Fox Country Smokehouse is great. We feature a lot of their cheeses and things, so it’s not just your lettuce and your produce and things like that. I’m even hoping to work with some chefs that will help create some recipes for me to put in the kits.

Q. Is some of your food organic-sourced?

A. Most of it. A lot of the farms that we’re working are, but some smaller farms I’m working with (like) Green Hill Collective are all off the grid and follow all the organic standards, but they’re too small to get the certification. I’ve also partnered with the USDA and refugee farming program too. It’s a mix but the majority of it is (organic) standards for sure.

Q. Some people feel eating organically does not fit within their family budget. What do you say to them?

A. I really wanted to find a way that a meal kit can stay affordable. My margin is probably not as good as Blue Apron’s. I’m going to make sure that it’s some really good ingredients.

I also did three different levels of product lines. I created a simple line, and I have never seen a kit for my price point, in the $20 range, to be able to go out. It’s really great for someone who is single or may have a smaller appetite, and they can pull out that extra chicken breast they froze, but now I’m helping them with their produce waste and getting them fresh, local things.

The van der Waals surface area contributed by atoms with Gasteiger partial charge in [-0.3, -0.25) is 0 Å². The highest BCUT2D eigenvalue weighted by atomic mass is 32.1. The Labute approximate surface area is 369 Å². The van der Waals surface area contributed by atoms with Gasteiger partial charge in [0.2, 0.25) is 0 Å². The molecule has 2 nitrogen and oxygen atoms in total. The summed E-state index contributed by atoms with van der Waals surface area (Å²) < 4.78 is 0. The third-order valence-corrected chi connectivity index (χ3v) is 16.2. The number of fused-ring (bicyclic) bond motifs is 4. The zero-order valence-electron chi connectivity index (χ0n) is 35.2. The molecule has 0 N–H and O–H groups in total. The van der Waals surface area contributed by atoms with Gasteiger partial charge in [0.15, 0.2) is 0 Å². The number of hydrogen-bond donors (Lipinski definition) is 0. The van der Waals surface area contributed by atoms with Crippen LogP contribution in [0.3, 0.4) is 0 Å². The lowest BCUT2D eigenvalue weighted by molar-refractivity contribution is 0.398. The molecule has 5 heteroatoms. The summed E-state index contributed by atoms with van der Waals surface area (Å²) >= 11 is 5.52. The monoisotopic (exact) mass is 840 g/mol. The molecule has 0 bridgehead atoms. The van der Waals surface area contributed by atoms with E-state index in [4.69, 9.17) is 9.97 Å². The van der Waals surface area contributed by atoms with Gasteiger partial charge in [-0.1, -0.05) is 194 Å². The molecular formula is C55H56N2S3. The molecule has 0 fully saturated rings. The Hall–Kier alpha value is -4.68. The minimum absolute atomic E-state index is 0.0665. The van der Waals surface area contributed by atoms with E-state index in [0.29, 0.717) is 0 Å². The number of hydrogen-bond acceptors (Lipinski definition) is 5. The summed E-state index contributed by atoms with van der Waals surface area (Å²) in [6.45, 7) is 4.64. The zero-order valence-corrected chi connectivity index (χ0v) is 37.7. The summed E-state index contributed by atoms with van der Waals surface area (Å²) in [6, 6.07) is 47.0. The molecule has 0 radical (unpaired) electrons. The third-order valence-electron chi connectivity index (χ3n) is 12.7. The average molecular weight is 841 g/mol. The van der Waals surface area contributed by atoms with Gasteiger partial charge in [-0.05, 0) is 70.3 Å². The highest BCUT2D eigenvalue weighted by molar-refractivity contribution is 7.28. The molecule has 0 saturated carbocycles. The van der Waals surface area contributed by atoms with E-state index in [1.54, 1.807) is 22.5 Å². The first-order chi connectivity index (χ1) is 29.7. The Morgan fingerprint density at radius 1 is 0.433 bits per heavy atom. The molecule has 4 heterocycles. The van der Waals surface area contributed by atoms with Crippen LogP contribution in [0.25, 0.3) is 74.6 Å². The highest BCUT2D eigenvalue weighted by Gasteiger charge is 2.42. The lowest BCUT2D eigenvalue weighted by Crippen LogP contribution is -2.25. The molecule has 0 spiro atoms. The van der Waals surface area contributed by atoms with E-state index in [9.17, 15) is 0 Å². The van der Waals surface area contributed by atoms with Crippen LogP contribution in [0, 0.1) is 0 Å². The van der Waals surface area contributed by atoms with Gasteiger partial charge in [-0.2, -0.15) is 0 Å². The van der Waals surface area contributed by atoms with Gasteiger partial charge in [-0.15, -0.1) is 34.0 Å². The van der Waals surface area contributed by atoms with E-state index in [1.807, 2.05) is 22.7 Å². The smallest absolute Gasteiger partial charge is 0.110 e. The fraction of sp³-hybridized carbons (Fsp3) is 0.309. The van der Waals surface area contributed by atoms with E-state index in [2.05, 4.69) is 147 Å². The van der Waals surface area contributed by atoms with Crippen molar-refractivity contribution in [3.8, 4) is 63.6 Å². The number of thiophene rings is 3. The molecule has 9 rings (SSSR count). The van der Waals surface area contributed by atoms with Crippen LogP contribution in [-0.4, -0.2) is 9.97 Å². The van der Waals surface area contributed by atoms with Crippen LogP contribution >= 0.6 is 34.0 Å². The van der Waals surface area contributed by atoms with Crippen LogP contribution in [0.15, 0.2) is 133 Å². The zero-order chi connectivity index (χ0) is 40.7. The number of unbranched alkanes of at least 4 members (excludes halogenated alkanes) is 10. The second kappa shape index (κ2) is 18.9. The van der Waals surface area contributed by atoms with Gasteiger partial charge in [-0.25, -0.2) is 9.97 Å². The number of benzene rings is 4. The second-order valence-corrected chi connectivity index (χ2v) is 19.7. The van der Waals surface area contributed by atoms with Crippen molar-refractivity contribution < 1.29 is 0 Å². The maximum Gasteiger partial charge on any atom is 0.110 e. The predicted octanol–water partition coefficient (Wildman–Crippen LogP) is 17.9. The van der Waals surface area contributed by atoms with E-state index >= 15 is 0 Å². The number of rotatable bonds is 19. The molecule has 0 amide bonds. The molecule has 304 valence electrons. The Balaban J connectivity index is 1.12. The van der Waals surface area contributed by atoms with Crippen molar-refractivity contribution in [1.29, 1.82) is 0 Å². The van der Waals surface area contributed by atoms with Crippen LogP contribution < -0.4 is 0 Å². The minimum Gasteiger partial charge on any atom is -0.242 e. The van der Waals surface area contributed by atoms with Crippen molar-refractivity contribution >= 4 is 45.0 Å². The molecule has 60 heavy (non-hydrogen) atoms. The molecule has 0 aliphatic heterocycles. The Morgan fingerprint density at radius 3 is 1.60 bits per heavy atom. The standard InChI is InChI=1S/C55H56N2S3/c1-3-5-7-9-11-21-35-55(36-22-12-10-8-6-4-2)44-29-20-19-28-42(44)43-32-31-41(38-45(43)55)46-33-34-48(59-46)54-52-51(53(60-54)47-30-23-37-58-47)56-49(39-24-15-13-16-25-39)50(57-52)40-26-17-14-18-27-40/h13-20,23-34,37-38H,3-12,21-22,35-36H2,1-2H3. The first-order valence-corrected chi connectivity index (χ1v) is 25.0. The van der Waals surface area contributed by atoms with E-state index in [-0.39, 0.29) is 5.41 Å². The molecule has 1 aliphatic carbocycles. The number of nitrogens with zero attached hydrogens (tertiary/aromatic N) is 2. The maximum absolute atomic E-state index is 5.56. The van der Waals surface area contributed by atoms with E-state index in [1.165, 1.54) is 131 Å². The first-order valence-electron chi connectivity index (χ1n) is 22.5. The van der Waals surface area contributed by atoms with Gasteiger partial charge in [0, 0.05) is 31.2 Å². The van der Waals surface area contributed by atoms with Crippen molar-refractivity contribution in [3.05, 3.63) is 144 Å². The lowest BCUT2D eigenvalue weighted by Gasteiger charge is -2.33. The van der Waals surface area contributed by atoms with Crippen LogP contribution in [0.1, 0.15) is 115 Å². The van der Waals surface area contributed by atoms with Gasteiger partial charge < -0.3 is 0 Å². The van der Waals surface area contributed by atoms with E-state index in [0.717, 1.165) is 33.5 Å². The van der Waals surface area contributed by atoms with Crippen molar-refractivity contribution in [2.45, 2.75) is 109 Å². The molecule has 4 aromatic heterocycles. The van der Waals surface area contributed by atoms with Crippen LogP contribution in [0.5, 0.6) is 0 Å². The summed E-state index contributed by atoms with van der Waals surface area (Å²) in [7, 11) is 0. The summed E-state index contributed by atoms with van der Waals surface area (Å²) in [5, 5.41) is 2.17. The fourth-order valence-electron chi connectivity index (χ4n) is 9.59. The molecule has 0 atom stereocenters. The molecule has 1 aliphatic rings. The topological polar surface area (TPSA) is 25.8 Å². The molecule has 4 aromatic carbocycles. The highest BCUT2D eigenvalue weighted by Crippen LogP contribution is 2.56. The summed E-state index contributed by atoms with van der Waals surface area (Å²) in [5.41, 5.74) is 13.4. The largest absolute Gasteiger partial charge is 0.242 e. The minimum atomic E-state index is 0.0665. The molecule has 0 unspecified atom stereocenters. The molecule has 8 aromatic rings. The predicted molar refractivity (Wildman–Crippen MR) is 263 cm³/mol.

I did keep that in mind as something special for New Hampshire and also in the effort to get these kits in the hands of folks that maybe thought that they couldn’t afford it.

Q. Several months in, what have you learned that you maybe didn’t see coming as an entrepreneur?

A. (laughs) How to measure ginger and portion it out in the kits. I think the other part is just how much people really want to support things locally. The interest in this and most people coming back to me saying, “Wow! There is a local option to get a meal kit? I love that idea. I can pick it up at a farmers’ market and return my ice packs to you and it’s a little less packaging.” All that feels really good to people. That has been the most fun.

Q. What has been most satisfying about Local Baskit?

A. Being able to go out and work with some of the farmers. All these folks have been really supportive. It’s a very supportive community and environment of folks that are really trying to do good by the earth and do good by your belly, too.